the oscillation between dictatorship and parliamentary institutions (a game theory model)

Abstract: Sometimes despots have incentives to convene representative bodies that govern with them. And sometimes the leaders of republics have incentives to rule unilaterally. Changes in the incentives explain the oscillation between authoritarianism and republicanism. Today’s incentives are pushing in the wrong direction. Imagine that a leader (a king, tyrant, dictator, general) possesses the only […]

Brag, Cave and Crow: a contribution to game theory

Game theory models interactions by presenting the “players” as people (or organizations) who face choices, and the outcome as the result of how they each choose. In conflictual circumstances, the players can choose between the option that their opponent would prefer (cooperate) or the one that their opponent would not prefer (defect). In certain unpleasant […]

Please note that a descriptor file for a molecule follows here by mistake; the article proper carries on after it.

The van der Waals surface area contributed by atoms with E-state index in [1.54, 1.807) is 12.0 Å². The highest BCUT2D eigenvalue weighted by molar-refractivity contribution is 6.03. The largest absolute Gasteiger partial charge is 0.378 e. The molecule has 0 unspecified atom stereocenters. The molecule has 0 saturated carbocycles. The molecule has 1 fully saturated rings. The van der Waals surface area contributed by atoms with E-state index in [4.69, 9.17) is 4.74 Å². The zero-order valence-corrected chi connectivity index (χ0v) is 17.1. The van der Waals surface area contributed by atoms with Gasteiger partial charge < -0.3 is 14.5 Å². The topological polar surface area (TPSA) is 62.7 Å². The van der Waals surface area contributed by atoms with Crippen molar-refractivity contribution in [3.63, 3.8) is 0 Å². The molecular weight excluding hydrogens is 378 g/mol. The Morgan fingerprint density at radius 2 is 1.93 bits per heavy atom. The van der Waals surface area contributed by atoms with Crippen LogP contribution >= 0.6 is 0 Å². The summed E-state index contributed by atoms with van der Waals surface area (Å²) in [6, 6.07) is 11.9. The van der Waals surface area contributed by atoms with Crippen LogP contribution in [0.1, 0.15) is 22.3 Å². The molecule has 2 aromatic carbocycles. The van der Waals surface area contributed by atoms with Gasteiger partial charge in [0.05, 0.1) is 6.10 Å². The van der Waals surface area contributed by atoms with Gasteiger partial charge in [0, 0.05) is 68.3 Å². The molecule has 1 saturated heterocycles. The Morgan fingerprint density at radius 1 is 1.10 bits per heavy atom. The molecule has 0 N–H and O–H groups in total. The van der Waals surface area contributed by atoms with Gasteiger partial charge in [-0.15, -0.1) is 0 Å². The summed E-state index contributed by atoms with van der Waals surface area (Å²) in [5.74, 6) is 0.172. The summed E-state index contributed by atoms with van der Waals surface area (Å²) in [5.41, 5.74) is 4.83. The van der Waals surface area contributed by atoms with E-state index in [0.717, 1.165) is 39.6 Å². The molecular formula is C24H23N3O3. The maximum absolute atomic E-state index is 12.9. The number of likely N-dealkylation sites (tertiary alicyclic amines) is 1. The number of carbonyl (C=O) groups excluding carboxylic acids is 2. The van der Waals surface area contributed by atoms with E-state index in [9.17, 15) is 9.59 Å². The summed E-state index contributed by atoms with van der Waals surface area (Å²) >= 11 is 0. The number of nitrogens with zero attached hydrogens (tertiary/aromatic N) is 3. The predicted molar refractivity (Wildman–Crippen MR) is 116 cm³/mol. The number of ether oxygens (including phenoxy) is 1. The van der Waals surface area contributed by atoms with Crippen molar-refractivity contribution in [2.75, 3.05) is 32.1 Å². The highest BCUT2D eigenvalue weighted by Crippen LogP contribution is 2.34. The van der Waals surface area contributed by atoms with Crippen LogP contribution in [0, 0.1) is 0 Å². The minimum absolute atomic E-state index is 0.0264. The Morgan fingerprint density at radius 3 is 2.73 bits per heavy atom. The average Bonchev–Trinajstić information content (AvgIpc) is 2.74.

game theory and the shutdown

In game theory, you model a real-world situation by simplifying it to depict a finite group of “players” who are defined by preferences and choices. You predict outcomes based on how these players will choose. The structure of the choice matters, e.g., Will they decide simultaneously or in turn? Once, or several times? (Here’s my […]